Gloria Mark at the University of California has presented research that argues that standard office workers can only work for eleven minutes straight, before they get interrupted, most often by their phone. But what about multitasking? Isn’t that a thing?
Multitasking or Rapid Toggling?
The discussion starts with the neuroscientists. They say that there are very few people in the world who can actually multitask. Neuroscience researchers argue that what people call multitasking should actually be called “rapid toggling” between tasks. This means that the brain concentrates quickly on one topic and then switches to another.
This “switching” is not ‘free’; it takes time for the mind to get deeply involved with a single topic, therefore, transitioning between tasks can decrease productivity and mental performance. You take more time to complete tasks, you are less focussed and you are more likely to make mistakes.
Our brain can do amazing things like designing rockets that fly to the moon and make brownies, but it can only think about one thing at a time. So, multitasking is, in fact, not a thing.
Social Media & Communication
Right, now we’ve gained some interesting insights about multitasking. Let’s touch on the influence of social media on education and learning.
All distraction and disruptions aside, mobile technology has changed everything. We live in a world where learning is connected and through this, the impact of social media on education is becoming a driving aspect. The way we deliver instructions is changing due to social media; the world is getting smaller.
Let’s have a look at video communication platforms, such as Skype. There is no longer a need for a faculty member or student to be in the same room: instructions can be given over great distances. I must add that this system has its downsides as the internet connection can be bad and messages can always be misunderstood, and I’m talking from experience here. What I do think would be pretty cool is a hologram as a teacher, I mean that would add some vibrancy to the learning process, but we’re getting off topic here.
Social media is such a dominant part of our modern society these days. Did you know that, on average, Millennials checks their phone more than 150 times a day?! 150 times. That’s crazy. That’s 120 times more than the average adult, who checks it only 30 times a day.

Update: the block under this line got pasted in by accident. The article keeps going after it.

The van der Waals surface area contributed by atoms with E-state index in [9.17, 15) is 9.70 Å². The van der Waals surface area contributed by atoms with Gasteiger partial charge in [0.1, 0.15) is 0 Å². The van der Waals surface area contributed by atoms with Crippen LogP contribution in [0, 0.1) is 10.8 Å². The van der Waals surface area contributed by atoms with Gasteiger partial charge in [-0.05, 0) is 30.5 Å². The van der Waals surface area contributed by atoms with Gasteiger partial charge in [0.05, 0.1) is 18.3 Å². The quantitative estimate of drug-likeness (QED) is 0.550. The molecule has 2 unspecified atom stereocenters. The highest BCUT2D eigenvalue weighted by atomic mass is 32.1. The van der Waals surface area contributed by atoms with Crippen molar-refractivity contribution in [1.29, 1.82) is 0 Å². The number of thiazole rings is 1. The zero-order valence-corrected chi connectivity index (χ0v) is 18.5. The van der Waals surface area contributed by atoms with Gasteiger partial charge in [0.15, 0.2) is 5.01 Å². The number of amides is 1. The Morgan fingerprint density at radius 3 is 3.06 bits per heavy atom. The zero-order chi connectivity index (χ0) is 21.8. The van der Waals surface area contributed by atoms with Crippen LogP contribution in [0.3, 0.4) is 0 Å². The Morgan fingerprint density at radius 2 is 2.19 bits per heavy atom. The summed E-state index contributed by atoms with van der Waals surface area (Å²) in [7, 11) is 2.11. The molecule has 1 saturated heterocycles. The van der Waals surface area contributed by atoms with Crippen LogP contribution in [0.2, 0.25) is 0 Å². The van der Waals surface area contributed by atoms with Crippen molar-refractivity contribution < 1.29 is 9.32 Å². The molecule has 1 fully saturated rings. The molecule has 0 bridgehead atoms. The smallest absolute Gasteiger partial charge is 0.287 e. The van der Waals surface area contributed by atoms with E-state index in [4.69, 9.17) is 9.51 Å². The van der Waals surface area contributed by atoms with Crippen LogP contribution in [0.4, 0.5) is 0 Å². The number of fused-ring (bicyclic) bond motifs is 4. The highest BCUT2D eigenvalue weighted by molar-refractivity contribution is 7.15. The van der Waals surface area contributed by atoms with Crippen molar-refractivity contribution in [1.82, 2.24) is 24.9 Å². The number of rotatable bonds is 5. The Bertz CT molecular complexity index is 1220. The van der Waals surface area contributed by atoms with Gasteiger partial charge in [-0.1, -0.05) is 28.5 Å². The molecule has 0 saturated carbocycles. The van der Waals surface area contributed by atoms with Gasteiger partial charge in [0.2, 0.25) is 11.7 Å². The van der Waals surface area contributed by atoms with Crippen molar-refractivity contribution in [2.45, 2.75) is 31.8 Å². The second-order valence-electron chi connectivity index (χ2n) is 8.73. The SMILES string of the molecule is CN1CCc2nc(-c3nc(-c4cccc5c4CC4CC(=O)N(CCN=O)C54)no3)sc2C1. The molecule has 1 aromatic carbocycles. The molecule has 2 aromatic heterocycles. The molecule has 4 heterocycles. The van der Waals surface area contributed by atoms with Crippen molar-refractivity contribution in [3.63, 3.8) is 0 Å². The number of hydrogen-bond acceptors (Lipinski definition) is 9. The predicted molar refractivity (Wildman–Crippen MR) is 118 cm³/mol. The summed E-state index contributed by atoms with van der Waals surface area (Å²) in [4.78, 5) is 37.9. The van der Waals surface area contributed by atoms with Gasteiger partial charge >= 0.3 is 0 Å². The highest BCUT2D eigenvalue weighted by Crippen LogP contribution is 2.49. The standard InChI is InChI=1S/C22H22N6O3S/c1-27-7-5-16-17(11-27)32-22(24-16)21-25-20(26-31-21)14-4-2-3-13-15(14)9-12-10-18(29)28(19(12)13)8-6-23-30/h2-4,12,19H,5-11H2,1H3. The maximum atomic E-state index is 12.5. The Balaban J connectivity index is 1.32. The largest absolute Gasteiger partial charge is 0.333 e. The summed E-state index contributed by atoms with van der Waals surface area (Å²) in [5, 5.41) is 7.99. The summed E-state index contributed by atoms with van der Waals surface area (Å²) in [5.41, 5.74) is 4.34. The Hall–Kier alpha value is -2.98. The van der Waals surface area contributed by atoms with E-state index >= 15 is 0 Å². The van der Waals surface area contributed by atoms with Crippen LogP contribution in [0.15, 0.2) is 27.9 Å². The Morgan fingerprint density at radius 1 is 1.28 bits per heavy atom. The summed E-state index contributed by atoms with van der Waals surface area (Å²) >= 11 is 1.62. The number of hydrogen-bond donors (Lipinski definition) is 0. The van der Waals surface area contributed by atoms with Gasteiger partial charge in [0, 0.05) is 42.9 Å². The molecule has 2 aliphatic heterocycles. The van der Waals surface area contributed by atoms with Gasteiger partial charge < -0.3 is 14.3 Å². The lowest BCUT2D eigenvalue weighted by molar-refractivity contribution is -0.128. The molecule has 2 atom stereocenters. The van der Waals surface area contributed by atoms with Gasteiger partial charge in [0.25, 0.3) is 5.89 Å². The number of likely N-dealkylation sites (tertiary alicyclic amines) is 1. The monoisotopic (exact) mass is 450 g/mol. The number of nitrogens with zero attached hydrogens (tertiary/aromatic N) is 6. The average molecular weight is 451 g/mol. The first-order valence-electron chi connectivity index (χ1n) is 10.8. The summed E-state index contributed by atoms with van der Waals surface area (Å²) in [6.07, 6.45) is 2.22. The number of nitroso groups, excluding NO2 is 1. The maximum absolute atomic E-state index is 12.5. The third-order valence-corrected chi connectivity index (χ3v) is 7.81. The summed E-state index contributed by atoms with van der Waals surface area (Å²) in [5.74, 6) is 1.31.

When people check their phone, it doesn’t always have to do with social media, of course, but nevertheless, just to give you an estimation: in 2016, users spent roughly 50 minutes per day on social media. This might not sound like that much, and you probably think that you spend way more time on social media than 50 minutes per day. However, when you compare it to a recent survey from the Bureau of Labor Statistics it is actually a lot of time. The results of this survey show that people spend way less time on other leisure activities like sports or exercise (17 minutes), or reading (19 minutes). People spend about 1 hour eating and drinking per day and social media takes up almost the same amount?!
So, what are positive impacts of social media on learning and education? Some positive influences are that social media sites can increase student collaboration. It is very easy to communicate via these mediums. Conversely, social media platforms are full of unimportant and surreal stuff, however, this increases the student ability to ‘filter’ information and learn only to use the relevant sources. Furthermore, students have the ability to reach out to experts across different disciplines.
What about the negative impacts of social media on education? First of all, (shocker) it is very distracting. From personal experience, I know for a fact that when a class gets boring, first thing you do is check your phone and social media. During breaks, you’re less social. Nowadays, when you go out for dinner and look around, how many people are on the phone instead of having a real conversation? When people mainly communicate via technology, body language clues can be missed; it’s like having half a conversation.
Now, of course, we are talking about communicating, when we communicate via social media or WhatsApp or something else, we tend to make a lot of spelling mistakes or write words differently on purpose. Many of these messenger platforms have a grammar correct function, but students do not develop the same accuracy than when they actually write the word themselves.
Whether we like it or not, social media has a powerful impact on education and learning. It has its positive and negative influences, but if I go from personal experience, and then I primarily look at the distracting aspect, I would say mainly negative effects. The fact is, social media – and mobile technology – will continue to evolve and change the educational landscape.
This post is brought to you by one of AQ’s Undergraduates, Paula van Staalduinen. As part of our internship programs, undergraduates and classic interns are encouraged to take part in company culture. Paula’s primary project focuses on training programs and eLearning and how best to adapt this to industries under pressure.